Daily Progress, Jacksonville, TX


October 1, 2011

Bob Bowman’s East Texas

How towns, rivers and areas got names

JACKSONVILLE — When settlers from the U.S. poured into Texas following its independence and later statehood, they started slapping names on the places where they put down roots.

Most of the names are still around and just as colorful as they were decades ago.

Bloody Hollow in Delta County was named for a disagreement at a brush arbor revival.. Buggy Whip Creek in Hopkins County was named for local switch cane often used as buggy whips.

Looneyville in Nacogdoches County is near Loco and Crazy creeks, but the name comes from the Looneys, a stable local family. Buck Naked lies in Parker County and, contrary to rumor, is not a nudist colony.

Crush in McLennan County, west of East Texas, is famous for the Crash at Crush, where two locomotives were pointed at Crush on the same track, and their throttles tied open,The result was perhaps the only deliberate train crash in Texas.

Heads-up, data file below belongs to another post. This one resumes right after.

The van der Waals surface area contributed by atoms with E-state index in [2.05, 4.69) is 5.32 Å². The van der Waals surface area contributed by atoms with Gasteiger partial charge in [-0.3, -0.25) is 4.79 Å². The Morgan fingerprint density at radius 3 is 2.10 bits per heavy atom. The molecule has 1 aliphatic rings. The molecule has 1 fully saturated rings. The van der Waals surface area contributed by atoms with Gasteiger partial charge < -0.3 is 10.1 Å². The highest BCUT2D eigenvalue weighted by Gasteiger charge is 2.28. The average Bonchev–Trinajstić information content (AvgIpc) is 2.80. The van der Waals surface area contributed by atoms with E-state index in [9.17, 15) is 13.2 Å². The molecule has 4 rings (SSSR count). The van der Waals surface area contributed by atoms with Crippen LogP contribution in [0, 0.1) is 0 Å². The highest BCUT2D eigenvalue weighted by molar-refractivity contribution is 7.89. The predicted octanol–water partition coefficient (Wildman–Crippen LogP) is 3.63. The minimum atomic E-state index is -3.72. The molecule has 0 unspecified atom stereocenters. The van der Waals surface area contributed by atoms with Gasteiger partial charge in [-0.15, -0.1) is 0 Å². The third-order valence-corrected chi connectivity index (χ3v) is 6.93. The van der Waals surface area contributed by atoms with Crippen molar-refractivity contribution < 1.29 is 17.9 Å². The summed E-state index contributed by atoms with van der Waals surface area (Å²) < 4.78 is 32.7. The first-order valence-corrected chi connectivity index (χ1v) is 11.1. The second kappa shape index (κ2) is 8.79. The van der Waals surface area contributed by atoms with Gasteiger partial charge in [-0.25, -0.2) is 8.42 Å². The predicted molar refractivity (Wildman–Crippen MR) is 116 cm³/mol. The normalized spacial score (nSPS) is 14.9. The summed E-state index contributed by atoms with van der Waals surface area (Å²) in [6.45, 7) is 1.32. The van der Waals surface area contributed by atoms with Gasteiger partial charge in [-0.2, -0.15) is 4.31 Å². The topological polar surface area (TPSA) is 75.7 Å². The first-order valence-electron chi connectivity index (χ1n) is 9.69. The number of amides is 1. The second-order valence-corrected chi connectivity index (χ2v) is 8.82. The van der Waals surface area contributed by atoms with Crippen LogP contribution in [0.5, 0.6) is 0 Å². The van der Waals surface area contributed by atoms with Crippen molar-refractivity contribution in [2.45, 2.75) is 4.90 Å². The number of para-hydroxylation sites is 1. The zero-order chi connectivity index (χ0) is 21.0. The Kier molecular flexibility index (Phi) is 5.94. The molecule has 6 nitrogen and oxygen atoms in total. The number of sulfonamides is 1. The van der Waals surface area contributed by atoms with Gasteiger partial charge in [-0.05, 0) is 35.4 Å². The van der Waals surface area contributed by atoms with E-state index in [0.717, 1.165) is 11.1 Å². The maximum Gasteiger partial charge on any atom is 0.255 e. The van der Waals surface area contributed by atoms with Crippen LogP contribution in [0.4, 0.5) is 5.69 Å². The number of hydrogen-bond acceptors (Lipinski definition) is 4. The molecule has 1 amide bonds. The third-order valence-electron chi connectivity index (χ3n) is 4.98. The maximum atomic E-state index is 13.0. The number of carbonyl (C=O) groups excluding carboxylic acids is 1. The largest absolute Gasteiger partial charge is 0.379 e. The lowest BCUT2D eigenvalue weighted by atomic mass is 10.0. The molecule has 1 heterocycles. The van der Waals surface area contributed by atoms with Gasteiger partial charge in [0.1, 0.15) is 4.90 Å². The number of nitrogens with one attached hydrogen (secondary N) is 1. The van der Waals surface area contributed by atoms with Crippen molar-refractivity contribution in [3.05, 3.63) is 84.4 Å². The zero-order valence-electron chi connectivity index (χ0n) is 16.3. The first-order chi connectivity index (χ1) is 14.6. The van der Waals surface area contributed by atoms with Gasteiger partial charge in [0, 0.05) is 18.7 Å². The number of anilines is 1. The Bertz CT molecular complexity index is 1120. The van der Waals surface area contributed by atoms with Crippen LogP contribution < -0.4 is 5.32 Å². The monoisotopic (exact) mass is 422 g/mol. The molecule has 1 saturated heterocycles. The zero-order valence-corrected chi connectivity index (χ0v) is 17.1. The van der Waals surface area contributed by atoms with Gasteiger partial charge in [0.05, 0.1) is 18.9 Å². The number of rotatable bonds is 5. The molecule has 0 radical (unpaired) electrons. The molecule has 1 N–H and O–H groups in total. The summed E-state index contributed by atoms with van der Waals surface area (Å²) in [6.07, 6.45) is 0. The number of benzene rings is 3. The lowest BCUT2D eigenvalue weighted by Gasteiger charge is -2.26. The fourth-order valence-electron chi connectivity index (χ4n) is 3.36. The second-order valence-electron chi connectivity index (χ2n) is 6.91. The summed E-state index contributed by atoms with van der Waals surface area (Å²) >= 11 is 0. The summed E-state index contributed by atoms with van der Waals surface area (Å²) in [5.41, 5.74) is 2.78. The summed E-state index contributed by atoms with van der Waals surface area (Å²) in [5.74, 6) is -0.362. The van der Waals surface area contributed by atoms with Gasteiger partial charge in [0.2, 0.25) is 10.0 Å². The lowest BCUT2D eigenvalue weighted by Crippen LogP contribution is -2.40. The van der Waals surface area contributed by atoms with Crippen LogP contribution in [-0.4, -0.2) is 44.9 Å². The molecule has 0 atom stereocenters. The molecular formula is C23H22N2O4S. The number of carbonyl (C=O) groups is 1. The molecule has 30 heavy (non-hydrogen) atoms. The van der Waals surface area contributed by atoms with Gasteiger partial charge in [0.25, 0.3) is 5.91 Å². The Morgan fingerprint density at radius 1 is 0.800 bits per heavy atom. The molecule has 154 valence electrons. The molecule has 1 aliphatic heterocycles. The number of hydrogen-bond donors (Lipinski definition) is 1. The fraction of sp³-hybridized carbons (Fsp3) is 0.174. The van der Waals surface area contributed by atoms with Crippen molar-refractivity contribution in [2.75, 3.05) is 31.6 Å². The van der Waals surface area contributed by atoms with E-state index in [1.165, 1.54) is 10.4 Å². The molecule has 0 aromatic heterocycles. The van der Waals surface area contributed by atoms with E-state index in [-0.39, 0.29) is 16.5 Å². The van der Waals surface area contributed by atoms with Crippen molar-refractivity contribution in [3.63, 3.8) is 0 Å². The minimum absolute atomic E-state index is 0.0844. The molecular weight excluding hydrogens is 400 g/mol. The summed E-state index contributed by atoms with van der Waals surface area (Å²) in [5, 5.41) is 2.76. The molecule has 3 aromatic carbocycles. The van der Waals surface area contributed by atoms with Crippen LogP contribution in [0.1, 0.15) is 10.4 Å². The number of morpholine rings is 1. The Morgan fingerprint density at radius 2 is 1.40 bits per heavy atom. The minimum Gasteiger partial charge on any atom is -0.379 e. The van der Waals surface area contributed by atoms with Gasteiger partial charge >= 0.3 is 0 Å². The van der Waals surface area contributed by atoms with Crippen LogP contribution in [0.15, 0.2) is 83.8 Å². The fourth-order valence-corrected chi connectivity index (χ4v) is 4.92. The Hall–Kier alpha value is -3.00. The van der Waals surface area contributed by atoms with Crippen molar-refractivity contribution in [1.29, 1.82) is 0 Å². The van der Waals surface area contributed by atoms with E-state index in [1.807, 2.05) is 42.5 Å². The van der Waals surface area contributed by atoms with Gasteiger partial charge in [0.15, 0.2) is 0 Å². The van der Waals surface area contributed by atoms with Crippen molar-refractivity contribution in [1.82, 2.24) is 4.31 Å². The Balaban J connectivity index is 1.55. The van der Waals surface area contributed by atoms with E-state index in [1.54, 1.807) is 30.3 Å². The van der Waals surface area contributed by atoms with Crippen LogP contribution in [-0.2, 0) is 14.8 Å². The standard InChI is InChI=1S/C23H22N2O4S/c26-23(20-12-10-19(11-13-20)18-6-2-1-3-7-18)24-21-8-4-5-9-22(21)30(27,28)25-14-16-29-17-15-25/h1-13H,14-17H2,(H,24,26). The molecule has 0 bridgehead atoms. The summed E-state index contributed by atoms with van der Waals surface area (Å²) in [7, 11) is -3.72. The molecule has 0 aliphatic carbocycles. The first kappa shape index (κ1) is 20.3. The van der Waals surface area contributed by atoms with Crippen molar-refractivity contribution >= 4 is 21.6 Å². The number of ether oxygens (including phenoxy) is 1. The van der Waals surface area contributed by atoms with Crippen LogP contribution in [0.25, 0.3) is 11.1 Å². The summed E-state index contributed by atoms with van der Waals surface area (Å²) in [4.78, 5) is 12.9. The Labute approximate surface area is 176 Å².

In Lipscomb County, the folks who named five local creeks apparently couldn’t find any colorful names, so they named them First, Second, Third, Fourth and Fifth creeks.

Cut ‘n Shoot in Montgomery was apparently named for the disposition of the local menfolk. There are a few other supposed reasons.

There’s a Deadwood in Panola County, a Dime Box in Lee County, a Dollarhide in Angelina County and a Day Duck Creek in Kent County.

Four Notch can be found in Walker County and Five Notch lies in Harrison County.

Byspot in San Jacinto County got its name when O.H. Bennett of Conroe spelled his wife’s name Topsy backward and added a B from his own last name.

Can’t ‘Cha Get Over That Creek is in Kaufman County. The creek flooded after the smallest rain, blocking the way of travelers.

Chicken Creek lies in Walker County was named for wild chickens who lived in the area.

Fair Play in Panola County was named for the community’s concern for a child from a wagon train who died in the community.

Bob Bowman of Lufkin is the author of more than 50 books about East Texas history and folklore. He can be reached at bob-bowman.com

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